Saturday, April 15, 2006

What's a patent troll?

Phosita asks questions about patent trolls:

Must a patent owner eschew commercialization of the claimed invention to qualify as a troll?

Are you a troll before you sue someone who has commercialized the claimed invention? Or are you magically deemed a troll once you seek to enforce your patent? Are preliminary licensing negotiations enough to earn the moniker, or must you actually file suit?

Can you be a troll on the day a patent issues only later to earn the right to shed the term, perhaps when you start commercializing the invention?

Can an inventor be a troll? Or is there some sort of requirement that the patent owner acquired the patent from the inventor or some other previous owner?

Is it enough if that acquisition was part of an ordinary business transaction, or must it have been through some sort of "fire sale" or bankruptcy proceeding, as some have suggested?

IPBiz has been collecting statements about trolls. Some of them are as follows:

about ebay case

from Science Daily:

At the crux of the argument is how to curb so-called patent trolls -- firms that do not invent or manufacture, but who have made businesses out of acquiring patent rights and then suing other companies for patent infringement. Companies fear such lawsuits because they can result in a court injunction that forces them to stop selling a product with a patented component.

law review article discussing trolls

Donald Chisum discussing trolls

Hadzima of MIT discussing trolls:

Joseph G. Hadzima Jr., a senior lecturer at the Massachusetts Institute of Technology who specializes in intellectual property issues, said: ''You're going to see more of these cases, and they are going to get worse. You've got more and more of what we call 'patent trolls' that go and acquire IP just for the purpose of suing people."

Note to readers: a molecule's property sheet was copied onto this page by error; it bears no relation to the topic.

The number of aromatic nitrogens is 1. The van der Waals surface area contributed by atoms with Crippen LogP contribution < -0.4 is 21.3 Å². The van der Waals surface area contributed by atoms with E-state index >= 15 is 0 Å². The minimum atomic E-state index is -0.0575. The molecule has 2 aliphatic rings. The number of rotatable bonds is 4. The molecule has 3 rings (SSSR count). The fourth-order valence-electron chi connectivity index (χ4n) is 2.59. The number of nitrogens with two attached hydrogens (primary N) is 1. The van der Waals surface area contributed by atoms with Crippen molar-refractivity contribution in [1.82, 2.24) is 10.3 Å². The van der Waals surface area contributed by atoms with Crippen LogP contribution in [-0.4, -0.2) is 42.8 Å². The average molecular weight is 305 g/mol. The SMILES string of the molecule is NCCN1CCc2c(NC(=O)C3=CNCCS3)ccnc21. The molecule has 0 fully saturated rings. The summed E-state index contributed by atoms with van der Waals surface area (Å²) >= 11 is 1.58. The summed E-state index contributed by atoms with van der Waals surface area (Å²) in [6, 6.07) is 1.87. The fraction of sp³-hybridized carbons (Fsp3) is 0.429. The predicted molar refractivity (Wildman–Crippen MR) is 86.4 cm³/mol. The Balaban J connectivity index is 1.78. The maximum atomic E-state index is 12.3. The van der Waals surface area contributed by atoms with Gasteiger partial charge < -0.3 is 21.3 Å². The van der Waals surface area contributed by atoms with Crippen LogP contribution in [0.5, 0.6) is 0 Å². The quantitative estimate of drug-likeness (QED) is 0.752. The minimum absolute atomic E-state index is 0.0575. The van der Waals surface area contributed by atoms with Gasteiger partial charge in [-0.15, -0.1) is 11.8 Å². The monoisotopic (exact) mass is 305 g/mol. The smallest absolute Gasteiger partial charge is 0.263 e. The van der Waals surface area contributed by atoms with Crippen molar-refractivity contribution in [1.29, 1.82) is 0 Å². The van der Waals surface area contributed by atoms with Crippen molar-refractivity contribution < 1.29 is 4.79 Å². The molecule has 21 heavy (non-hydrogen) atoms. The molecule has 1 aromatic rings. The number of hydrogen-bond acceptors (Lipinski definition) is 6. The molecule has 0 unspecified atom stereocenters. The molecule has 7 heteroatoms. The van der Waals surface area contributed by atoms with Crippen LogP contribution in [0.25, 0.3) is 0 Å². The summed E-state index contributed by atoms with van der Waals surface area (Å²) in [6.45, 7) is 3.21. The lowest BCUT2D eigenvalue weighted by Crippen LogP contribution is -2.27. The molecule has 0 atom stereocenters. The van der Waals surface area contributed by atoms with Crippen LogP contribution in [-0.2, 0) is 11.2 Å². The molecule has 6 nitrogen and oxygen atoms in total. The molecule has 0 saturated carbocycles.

tech companies dreaming about trolls:

Large technology companies have lauded the bill as the best way to eliminate "patent trolls," companies that file for patents simply so they can sue others for infringement.

Ross Perot as a troll:

The practice of acquiring intellectual property for profit, also called patent trolling [?], has been around for some time. However, this is the first time that a prominent investor would throw so much money in the game.

Markey on trolls:

Ms Markey defines a patent troll as a company that make an arguably illegitimate business of snapping up intellectual property – often from the ashes of failed companies – and making patent applications [?, more typically they take issued patents] without actually advancing the technology. Rather, the troll's sole purpose is to sue any infringers and reap the rewards of a settlement. [Was Kodak a troll as to Sun?]

AP on trolls:

more dreaming by tech industry of trolls:

The high-tech industry calls them "patent trolls" - people who get patents for products they never plan to make, just so they can sue for infringement if a company does turn out something similar.


Alan Murray of the Wall Street Journal: In the business world, the new villains are "patent trolls." The term was coined five years ago by Peter Detkin, then head of litigation for Intel Corp., to vilify companies "that try to make a lot of money off a patent that they are not practicing and have no intention of practicing and in most cases never practiced."

But patent trolls are getting a bad rap. For one thing, most U.S. research universities fit Detkin’s definition cited above. Does anyone think Stanford University deserves less patent protection than, say, Microsoft, because it doesn’t make or sell products?

Moreover, Detkin himself is now managing director of Intellectual Ventures, which also fits that definition of a troll. Founded by former Microsoft chief technologist Nathan Myhrvold, Intellectual Ventures is an "invention company" that both conceives and patents its own inventions, and acquires patents from others.

Myhrvold, an outcast among his tech colleagues on this topic, argues there is no reason a company should be given less protection under the law simply because it chooses not to commercialize its patents.

After all, Thomas Edison, who nabbed more than 1,000 patents, didn’t manufacture his inventions. [IPBiz: as noted before, this depends on what one means by manufacture.] Why should modern-day Edisons be penalized for selling their inventions to others, who have the legal infrastructure necessary to enforce them?

**LA Times editorial (23 March 06):

The [patent reform] activity reflects a growing sense in Washington that the patent system has lost its moorings. That's due in part to rapidly changing technologies that prompt patent holders to make novel and unanticipated claims. But it also reflects the nature of patents and intellectual property generally. With a plot of land or a string of pearls, it's easy to tell where one person's property ends and another's begins. With something as abstract as an invention, however, those lines are fuzzy and likely to shift over time.


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